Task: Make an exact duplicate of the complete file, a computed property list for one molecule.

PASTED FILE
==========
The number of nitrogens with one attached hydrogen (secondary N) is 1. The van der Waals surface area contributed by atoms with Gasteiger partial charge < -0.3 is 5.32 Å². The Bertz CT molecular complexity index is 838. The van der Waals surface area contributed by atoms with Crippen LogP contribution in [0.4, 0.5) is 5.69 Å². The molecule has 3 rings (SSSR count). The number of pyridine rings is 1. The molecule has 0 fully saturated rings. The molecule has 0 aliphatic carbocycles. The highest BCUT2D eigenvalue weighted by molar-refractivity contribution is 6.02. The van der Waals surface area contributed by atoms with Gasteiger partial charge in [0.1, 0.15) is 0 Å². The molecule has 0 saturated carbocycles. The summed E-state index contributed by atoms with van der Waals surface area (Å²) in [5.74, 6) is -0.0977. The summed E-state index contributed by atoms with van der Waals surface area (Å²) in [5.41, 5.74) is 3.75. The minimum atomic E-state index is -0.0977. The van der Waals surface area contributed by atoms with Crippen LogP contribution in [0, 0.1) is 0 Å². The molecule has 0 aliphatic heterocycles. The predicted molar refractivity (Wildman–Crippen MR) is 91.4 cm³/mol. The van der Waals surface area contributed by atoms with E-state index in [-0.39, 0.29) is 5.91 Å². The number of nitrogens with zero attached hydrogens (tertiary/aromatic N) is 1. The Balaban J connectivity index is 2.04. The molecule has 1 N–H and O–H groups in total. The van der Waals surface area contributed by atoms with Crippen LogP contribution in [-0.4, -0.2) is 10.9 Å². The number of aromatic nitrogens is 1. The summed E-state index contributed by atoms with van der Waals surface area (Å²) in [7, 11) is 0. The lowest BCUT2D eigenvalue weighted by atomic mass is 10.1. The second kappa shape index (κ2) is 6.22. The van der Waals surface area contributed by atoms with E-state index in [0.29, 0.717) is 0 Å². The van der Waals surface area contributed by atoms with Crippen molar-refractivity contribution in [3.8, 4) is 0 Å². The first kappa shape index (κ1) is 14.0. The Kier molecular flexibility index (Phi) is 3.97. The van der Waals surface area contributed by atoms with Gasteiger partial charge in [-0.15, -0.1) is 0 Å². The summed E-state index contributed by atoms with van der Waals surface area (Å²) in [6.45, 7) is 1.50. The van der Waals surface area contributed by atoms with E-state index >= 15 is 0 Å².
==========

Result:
The number of nitrogens with one attached hydrogen (secondary N) is 1. The van der Waals surface area contributed by atoms with Gasteiger partial charge < -0.3 is 5.32 Å². The Bertz CT molecular complexity index is 838. The van der Waals surface area contributed by atoms with Crippen LogP contribution in [0.4, 0.5) is 5.69 Å². The molecule has 3 rings (SSSR count). The number of pyridine rings is 1. The molecule has 0 fully saturated rings. The molecule has 0 aliphatic carbocycles. The highest BCUT2D eigenvalue weighted by molar-refractivity contribution is 6.02. The van der Waals surface area contributed by atoms with Gasteiger partial charge in [0.1, 0.15) is 0 Å². The molecule has 0 saturated carbocycles. The summed E-state index contributed by atoms with van der Waals surface area (Å²) in [5.74, 6) is -0.0977. The summed E-state index contributed by atoms with van der Waals surface area (Å²) in [5.41, 5.74) is 3.75. The minimum atomic E-state index is -0.0977. The van der Waals surface area contributed by atoms with Crippen LogP contribution in [0, 0.1) is 0 Å². The molecule has 0 aliphatic heterocycles. The predicted molar refractivity (Wildman–Crippen MR) is 91.4 cm³/mol. The van der Waals surface area contributed by atoms with E-state index in [-0.39, 0.29) is 5.91 Å². The number of nitrogens with zero attached hydrogens (tertiary/aromatic N) is 1. The Balaban J connectivity index is 2.04. The molecule has 1 N–H and O–H groups in total. The van der Waals surface area contributed by atoms with Crippen LogP contribution in [-0.4, -0.2) is 10.9 Å². The number of aromatic nitrogens is 1. The summed E-state index contributed by atoms with van der Waals surface area (Å²) in [7, 11) is 0. The lowest BCUT2D eigenvalue weighted by atomic mass is 10.1. The second kappa shape index (κ2) is 6.22. The van der Waals surface area contributed by atoms with E-state index in [0.29, 0.717) is 0 Å². The van der Waals surface area contributed by atoms with Crippen molar-refractivity contribution in [3.8, 4) is 0 Å². The first kappa shape index (κ1) is 14.0. The Kier molecular flexibility index (Phi) is 3.97. The van der Waals surface area contributed by atoms with Gasteiger partial charge in [-0.15, -0.1) is 0 Å². The summed E-state index contributed by atoms with van der Waals surface area (Å²) in [6.45, 7) is 1.50. The van der Waals surface area contributed by atoms with E-state index >= 15 is 0 Å².